Aftermath of Sherman's March Through Atlanta

Discussion in 'Civil War' started by Luanne, Jan 21, 2013.

  1. Luanne

    Luanne New Member

    I'm not familiar with Atlanta personally, but I've heard that the aftermath of Sherman's march can still be seen today. Is this true? Are there still areas of the city that have not been rebuilt?
  2. CarpeNemo

    CarpeNemo New Member

    You can see the scars of the war all over the south, if you know where to look. There is still a good bit of resentment of Sherman's character, and it was with good reason he had a tank named after him.

    I don't think there are still-ruined areas, as cities recover, but there may be historical sites set aside. I'm from Mississippi myself, and haven't seen enough of Atlanta the one time I passed through to really say definitively, but it's my estimation that people during Reconstruction would have tried hard to bury those painful memories by building anew.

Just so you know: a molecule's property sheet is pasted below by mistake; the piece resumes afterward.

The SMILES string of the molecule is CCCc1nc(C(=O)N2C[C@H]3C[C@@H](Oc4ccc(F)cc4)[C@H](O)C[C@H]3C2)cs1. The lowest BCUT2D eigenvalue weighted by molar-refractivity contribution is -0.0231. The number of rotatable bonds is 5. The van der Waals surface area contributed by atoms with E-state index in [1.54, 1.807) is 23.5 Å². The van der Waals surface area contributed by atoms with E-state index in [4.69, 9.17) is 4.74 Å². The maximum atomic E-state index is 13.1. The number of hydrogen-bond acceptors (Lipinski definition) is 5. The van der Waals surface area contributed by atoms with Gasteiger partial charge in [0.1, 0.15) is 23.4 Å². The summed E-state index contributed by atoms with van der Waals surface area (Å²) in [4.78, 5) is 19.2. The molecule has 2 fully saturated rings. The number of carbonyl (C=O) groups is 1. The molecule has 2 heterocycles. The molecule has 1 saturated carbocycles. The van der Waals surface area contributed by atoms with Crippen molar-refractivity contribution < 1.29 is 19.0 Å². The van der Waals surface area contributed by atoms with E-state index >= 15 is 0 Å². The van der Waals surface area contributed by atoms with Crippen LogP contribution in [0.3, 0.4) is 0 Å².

3. I've been through Atlanta only twice, and I didn't pay that much attention to it, but, aside from historical places that couldn't afford to fix up at the time (and have been preserved since), I think that Nemo's pretty well on. If you look hard enough, there are a lot of reminders of the war throughout the South (as well as Gettysburg). The urban areas have been more recovered than the rural areas though because people who live through something like that usually don't want a visible reminder of it day in and day out if they can help it.
  4. pietastesgood

    pietastesgood Member

    Yeah, I'm assuming that some of the landscape in the more rural areas hasn't recovered, especially after Sherman's burn-it-all total war mentality.
  5. CarpeNemo

    CarpeNemo New Member

    It would look like large, empty grass fields, or modern cotton, soybean or corn fields. The only places that would really be similar are the sites that are being preserved.

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